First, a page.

- Starting the Writing Workshop
In this session, you'll invite children to become writers, and you'll teach a strategy for generating personal narrative entries.
- Generating More Writing
In this session, you'll teach children that writers sometimes think of a meaningful place, list small moments related to it, then select one and write about it.
- Qualities of Good Writing: Focus, Detail, and Structure
In this session, you'll teach children that writers focus their stories, and that we tell stories in scenes rather than summaries.
- The Writer's Job in a Conference
In this session, you'll introduce children to the structure of a writing conference and teach them ways writers talk about our writing.
- Building Stories Step-by-Step
In this session, you'll teach students that writers unfold stories bit by bit rather than summarizing them.
- Choosing a Seed Idea
In this session, you'll teach children that writers reread our notebooks, selecting and committing ourselves to an idea we'll develop into a finished piece of writing.
- Revising Leads: Learning from Published Writing
In this session, you will teach children that writers deliberately craft the leads of our stories. You'll show children how to learn techniques for improving their own work by studying published writing.
- Writing Discovery Drafts
In this session, you will show children that one way writers draft is by writing fast and long in order to get a whole story down on paper as it comes to mind.
- Revising Endings: Learning from Published Writing
In this session, you will teach children that writers deliberately craft the endings of their stories. You'll show children how to learn techniques for improving their own work by studying published writing.
- Taking Charge of Our Writing Work: Starting a Second Piece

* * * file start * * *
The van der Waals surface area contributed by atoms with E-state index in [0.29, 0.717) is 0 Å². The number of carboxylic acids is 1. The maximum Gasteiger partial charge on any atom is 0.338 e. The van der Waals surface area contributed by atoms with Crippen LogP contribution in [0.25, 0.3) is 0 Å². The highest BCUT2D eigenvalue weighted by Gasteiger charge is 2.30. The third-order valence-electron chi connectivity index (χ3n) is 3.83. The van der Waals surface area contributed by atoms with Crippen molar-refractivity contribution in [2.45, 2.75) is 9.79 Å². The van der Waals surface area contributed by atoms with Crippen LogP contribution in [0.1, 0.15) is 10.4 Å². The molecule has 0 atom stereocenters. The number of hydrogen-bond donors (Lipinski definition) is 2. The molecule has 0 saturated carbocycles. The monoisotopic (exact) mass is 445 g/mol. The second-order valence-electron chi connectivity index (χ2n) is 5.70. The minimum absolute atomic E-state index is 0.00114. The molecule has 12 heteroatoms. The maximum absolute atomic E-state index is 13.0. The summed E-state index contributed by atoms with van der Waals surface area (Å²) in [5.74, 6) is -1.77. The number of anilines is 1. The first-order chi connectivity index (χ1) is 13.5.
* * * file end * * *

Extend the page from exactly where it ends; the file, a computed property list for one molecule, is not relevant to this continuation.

In this session, you'll emphasize that writers make decisions about their own work, including when to finish pieces and to start new ones.
- Timelines as Tools for Planning Stories
In this session, you'll teach students that writers can use timelines to plan and structure our narratives.
- Timelines as Tools for Developing Stories
In this session, you will show children that writers can develop seed ideas by choosing one dot from a timeline and expanding that event into a new timeline.
- Writing from Inside a Memory
In this session, you will teach children that writers replay life events to write in ways that let readers feel the experience.
- Writing in Passages of Thought
In this session, you'll show children how writers can bring out more of our stories by writing whole paragraphs from single key sentences.
- Developing the Heart of a Story: Revision
In this session, you will teach children that writers revise by asking, "What's the most important part of this story?" and developing that section.
View Session 15
View this sessions support resources from the Resources for Teaching Writing CD-ROM
- Using Editing Checklists
In this session, you will remind children that writers edit to make writing exactly how we intend it to be for readers. Checklists can help.